“You have to trust the other drivers,” my father said gently.
With those words, my fingers loosened on the wheel, my shoulders relaxed, and my eyes refocused on the right side of the road.
I was 16 and about to take a driver’s ed class, but my father and I thought it might help to practice beforehand. (My mother wanted no part of it.) For many teens, it would have been time to cue the father-son tension. But my father had always been laid-back and hands-off, so I did not dread driving with him.
Even though this was his sixth time teaching driving to a nervous teenager (I am the youngest of our large brood), he was still filled with patience as he sat there in the passenger seat. Or maybe my older siblings had already run over his last nerve. His calmness is even more remarkable to me now, as I have just two children but often reach for my white flag of surrender.
To my surprise, what first troubled me as a new driver was the sight of oncoming cars in the left lane. How could I be sure they weren’t going to cross the yellow line and kill us instantly? Sensing my concern, my father uttered his simple words about trust.
It hadn’t occurred to me until that moment how much the world runs on trust — e.g., that people will act responsibly, that our hearts won’t stop beating, that buildings won’t collapse, and that the sun will rise and set, among other so-called certainties. In fact, without a basic faith in the workings of the universe, how could we even get out of bed every morning?
Trust the universe, yourself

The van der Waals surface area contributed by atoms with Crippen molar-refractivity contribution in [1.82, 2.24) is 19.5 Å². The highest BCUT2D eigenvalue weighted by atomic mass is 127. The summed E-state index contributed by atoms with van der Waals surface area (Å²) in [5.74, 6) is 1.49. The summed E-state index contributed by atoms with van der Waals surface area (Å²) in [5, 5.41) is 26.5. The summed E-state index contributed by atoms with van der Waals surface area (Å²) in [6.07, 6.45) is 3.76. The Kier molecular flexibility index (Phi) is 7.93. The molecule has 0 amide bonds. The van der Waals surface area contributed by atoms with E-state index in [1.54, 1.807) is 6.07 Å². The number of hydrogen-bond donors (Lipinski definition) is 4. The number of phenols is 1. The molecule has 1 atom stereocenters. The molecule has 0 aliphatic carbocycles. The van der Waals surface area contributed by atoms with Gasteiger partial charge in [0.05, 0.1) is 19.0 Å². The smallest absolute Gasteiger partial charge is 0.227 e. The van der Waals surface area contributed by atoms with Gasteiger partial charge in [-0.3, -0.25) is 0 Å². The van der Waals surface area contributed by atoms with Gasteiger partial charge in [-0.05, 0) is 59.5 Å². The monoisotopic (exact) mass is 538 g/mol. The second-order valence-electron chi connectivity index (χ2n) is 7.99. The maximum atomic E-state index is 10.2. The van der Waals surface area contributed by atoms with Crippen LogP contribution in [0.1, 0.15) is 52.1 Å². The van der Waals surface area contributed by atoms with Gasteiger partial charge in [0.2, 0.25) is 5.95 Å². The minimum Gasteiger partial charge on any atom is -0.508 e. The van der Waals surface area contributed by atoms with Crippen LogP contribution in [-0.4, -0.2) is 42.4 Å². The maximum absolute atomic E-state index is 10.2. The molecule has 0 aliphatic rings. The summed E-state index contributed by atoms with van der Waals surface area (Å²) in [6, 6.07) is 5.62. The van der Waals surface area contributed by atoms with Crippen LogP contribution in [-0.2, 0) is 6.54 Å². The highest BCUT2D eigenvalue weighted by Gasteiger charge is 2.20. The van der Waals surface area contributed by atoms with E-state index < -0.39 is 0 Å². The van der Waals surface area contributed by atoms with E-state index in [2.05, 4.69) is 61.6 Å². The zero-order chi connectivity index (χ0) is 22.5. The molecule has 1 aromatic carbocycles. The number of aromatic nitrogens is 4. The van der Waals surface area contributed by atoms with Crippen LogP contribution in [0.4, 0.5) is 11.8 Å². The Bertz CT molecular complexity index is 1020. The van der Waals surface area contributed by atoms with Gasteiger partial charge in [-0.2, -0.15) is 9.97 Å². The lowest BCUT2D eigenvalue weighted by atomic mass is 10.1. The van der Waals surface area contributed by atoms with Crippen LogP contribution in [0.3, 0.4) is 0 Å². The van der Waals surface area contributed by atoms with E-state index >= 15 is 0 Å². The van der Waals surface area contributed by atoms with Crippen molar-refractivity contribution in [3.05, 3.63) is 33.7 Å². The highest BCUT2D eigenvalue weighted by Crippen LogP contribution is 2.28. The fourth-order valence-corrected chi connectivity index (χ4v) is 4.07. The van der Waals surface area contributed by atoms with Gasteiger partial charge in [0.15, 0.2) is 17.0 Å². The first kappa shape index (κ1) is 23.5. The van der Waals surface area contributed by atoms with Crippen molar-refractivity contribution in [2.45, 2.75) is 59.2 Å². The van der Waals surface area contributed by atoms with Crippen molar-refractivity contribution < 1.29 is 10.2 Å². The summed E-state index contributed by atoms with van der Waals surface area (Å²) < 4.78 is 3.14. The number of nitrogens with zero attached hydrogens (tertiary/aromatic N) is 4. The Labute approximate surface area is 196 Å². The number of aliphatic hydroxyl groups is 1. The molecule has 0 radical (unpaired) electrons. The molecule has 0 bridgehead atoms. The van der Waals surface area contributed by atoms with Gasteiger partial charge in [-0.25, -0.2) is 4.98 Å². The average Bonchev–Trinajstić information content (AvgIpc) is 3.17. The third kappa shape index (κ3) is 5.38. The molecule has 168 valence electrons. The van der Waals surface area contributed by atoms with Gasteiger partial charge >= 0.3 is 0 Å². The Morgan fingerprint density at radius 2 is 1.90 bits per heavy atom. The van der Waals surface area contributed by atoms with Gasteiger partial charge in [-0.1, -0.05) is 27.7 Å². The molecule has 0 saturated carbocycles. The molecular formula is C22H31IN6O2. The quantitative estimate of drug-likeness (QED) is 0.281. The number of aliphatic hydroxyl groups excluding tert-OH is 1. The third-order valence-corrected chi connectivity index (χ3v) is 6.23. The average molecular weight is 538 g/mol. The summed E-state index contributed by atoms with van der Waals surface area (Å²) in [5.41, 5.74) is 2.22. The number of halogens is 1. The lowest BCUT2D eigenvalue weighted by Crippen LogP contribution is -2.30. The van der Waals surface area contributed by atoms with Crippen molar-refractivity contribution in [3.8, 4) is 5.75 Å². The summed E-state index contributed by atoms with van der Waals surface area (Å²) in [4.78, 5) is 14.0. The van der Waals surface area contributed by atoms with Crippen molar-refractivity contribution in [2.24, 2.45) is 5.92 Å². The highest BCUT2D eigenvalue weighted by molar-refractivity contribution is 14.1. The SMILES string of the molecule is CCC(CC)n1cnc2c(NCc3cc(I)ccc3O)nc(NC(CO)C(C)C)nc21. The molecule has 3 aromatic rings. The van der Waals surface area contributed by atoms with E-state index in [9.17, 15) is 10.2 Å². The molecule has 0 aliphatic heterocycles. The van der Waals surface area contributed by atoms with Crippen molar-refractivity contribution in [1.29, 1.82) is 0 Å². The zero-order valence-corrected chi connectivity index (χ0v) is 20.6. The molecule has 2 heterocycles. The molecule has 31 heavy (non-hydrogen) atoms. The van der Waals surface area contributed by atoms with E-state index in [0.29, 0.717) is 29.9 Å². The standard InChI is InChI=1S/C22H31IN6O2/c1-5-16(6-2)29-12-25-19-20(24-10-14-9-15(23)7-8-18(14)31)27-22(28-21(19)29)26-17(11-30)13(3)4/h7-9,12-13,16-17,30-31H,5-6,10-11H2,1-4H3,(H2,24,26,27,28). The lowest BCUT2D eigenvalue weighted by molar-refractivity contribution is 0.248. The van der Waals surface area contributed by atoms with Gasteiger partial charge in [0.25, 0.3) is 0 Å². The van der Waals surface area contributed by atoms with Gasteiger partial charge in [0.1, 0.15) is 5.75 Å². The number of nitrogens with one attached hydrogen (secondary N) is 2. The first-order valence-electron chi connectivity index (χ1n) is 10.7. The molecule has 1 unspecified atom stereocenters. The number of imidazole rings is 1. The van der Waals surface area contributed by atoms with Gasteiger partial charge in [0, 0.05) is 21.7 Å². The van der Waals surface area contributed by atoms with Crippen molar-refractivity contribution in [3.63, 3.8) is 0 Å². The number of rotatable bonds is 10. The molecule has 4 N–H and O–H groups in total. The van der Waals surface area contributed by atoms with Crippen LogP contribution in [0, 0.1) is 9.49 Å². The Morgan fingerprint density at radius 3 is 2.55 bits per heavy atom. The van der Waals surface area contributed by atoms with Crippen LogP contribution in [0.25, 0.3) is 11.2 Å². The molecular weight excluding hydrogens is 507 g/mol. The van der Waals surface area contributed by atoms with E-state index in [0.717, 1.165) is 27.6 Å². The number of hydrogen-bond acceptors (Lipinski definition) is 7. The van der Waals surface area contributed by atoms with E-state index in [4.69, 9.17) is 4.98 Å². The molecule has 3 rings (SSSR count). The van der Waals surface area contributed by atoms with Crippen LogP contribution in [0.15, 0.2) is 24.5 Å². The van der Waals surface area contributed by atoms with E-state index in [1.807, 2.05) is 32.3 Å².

My father’s constant ability to trust the universe was modeled in many other ways. For example, whenever my siblings or I were sick, he would place his hands on our foreheads and quietly talk about how some cultures believe we have “healing power” if we think positive thoughts as we lay hands upon an ailing body. (In the meantime, our mother gave us medicine.) As you might expect, my siblings and I would sometimes snicker at “the healing power,” but we all secretly savored the feeling of being loved in such a palpable way.
Similar to the healing power technique, my father would often extol the benefits of creative visualization to calm one’s nerves. If we were fretting about getting a large homework project finished, he would say: “Visualize in great detail the moment of handing the project in to your teacher.” The theory is that by visualizing success, you help bring it into being. (I realize now it was also my parents’ way of saying “you can do it, and we’re not going to do it for you.”)
I can’t guarantee the visualization method works, but I always seemed to get those projects done while feeling supported in the process. It has also given me a tool to use when my own children are struggling with a school deadline.
Granted, as adults we know the world often falls short of our trusting expectations. Some illnesses don’t heal, some work goes undone, and certainly some drivers prove to be untrustworthy. Indeed, my driver’s ed instructor taught “defensive driving” and emphasized the opposite of my father’s advice about trust. And that was long before road rage had a name and hyped-up media coverage. (I should add that my mother’s mantra for driving was “everybody’s crazy, drive safely.”)
Looking back, however, I believe my father’s repeated emphasis on invisible phenomena like trust, healing and visualization had a cumulative effect on my mental and emotional health as I grew up. In a sense, he helped me build a world of trust, to swim in a sea of faith. As I parent my own children, I strive for my family to swim in the same waters. Especially when it’s my turn to help my daughter with her driver’s ed practice.